Forward Thinking Architecture has designed floating farms for Singapore, a country that shares many of the problems we have in the Middle East – food insecurity, lack of land, and a rapidly growing population. We think this design might be appropriate for our region as well.
A subsidiary of JAPA, an ideas lab, Forward Thinking Architecture proposes that responsive floating agriculture can ease both present and looming food shortages.
Building on existing floating fish farms in Singapore, the concept comprises networked floating structures with a looping configuration that are equipped with rotating racks full of lettuce, broccoli, cabbage, spinach and other crops that can be grown year-round.
The loop design helps to maximize the amount of sunlight that is available and creates an appealing aesthetic that won’t deter from the surrounding landscape. This is important because the farms will be set up adjacent to the city on waterways, where people often congregate during their leisure hours.
And then there’s the “responsive” aspect of the design.
Neighborhoods in the city can each ‘order’ precisely what they need by communicating their requirements via a tech layer that crowns each floating farm. This not only helps to reduce food waste, but also reduces carbon dioxide emissions associated with food miles (how far food has to travel) and imports.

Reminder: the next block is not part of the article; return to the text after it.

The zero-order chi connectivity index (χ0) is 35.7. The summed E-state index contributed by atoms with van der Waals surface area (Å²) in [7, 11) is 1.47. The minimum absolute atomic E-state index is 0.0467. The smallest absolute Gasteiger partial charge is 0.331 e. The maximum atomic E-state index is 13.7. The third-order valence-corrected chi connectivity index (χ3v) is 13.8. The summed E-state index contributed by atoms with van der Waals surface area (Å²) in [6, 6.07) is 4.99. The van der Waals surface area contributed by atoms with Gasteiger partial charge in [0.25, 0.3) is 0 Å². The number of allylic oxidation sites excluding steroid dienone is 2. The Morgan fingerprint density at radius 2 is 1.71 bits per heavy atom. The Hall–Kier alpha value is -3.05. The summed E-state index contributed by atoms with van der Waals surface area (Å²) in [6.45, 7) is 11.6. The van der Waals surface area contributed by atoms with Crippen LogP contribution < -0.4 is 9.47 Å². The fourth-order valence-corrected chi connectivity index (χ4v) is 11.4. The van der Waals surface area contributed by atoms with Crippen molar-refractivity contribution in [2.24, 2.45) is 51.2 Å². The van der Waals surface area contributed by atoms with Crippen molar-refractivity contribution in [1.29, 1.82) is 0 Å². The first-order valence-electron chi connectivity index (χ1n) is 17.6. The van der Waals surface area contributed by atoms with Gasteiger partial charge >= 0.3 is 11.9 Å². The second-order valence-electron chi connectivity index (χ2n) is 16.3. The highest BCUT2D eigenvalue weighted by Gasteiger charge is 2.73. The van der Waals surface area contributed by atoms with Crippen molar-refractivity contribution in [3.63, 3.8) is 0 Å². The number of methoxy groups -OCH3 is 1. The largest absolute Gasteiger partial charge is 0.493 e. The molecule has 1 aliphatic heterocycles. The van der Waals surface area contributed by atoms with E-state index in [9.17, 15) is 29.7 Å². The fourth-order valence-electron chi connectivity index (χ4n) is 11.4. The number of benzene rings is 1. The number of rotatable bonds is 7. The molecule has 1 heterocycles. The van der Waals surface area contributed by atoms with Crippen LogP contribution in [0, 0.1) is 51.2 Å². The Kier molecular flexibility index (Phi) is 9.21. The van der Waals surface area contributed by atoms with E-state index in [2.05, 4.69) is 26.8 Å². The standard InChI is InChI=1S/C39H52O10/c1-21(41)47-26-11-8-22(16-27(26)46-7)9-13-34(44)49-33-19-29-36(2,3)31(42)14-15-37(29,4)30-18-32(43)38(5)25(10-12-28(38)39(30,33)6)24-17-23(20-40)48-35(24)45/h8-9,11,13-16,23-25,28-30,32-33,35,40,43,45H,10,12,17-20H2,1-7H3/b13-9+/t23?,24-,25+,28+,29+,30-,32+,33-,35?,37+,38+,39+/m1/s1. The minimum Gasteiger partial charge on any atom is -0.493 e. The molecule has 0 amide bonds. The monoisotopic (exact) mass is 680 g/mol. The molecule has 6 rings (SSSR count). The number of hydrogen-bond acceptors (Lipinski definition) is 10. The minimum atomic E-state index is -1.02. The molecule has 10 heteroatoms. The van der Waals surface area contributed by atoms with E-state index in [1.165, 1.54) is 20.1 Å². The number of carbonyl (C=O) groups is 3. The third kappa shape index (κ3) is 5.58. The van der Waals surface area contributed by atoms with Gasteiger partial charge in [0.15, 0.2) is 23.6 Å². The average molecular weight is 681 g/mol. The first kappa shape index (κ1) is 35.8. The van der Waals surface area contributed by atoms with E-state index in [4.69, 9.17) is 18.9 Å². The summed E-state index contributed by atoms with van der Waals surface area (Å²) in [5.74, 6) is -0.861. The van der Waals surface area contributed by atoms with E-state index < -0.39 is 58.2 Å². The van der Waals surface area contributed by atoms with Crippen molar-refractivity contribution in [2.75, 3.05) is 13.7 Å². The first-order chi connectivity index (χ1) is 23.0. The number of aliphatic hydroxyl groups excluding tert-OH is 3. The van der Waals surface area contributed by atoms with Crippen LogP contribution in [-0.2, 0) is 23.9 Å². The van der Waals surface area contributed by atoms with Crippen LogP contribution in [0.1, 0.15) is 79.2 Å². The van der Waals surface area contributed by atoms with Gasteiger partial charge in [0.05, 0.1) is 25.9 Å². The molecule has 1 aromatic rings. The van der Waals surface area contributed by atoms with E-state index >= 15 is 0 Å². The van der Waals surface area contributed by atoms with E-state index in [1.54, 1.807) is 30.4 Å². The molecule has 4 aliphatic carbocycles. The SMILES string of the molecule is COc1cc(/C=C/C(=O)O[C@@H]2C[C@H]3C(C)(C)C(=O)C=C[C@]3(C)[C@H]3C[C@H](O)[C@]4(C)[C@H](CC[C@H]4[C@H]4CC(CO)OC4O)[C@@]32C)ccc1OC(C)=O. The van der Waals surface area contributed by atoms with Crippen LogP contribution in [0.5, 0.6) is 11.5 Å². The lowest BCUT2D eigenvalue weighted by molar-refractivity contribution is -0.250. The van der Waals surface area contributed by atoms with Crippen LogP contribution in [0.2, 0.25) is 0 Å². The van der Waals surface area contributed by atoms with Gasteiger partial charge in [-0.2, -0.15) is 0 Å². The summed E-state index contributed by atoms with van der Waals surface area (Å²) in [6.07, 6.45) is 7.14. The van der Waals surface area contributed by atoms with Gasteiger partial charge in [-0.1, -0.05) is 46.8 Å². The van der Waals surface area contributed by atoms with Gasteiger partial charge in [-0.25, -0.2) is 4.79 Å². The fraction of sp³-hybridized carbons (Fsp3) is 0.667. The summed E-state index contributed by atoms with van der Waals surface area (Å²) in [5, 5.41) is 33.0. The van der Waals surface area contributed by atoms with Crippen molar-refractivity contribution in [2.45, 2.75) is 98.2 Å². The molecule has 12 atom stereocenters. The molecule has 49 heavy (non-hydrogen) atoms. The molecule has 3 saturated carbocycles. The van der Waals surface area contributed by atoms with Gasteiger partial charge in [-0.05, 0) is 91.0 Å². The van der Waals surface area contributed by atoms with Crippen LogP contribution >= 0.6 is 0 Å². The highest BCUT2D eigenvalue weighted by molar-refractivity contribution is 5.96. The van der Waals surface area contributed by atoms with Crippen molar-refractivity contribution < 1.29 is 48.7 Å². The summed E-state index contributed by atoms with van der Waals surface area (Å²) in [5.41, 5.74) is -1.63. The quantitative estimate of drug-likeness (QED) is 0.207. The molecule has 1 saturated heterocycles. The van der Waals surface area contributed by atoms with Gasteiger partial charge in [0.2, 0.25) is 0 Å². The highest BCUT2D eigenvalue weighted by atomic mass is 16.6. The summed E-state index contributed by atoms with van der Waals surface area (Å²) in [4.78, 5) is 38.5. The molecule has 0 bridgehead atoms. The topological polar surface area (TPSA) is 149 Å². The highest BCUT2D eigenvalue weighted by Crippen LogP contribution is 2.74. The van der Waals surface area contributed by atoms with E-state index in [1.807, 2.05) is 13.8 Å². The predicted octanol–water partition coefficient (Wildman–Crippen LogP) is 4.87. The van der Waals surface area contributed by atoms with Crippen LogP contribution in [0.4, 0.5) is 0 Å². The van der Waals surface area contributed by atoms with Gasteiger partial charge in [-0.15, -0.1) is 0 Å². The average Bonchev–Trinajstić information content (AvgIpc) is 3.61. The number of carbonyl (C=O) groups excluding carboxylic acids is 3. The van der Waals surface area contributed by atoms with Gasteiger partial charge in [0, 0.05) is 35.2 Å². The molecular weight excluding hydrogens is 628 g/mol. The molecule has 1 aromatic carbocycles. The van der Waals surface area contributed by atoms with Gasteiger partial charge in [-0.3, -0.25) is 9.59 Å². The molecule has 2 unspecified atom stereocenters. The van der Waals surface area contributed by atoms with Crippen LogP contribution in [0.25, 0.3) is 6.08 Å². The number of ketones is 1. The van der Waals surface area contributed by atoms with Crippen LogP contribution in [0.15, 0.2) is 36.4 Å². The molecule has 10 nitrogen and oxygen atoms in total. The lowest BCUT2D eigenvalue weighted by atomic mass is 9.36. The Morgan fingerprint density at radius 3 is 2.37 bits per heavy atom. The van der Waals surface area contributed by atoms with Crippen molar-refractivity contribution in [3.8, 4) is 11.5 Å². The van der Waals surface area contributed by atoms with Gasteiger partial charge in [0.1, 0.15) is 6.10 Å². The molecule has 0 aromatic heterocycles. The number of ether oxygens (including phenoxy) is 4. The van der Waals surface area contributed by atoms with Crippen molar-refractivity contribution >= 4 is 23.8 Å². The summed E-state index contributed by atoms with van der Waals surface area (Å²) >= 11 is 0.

Using aquaponic and hydroponic systems, these floating farms also help to conserve water – as most vertical growing systems do, although being outside does increase the likelihood of evaporation.
One concern we might have is the extent to which air pollution, which grows alongside the population, would affect the quality of the food being grown. It’s not completely obvious whether the design team have included some kind of mechanism that would filter the air to avoid contaminating the plants.
Otherwise – great design. What do our readers think? Is this an appropriate solution to our food, water, and land shortages?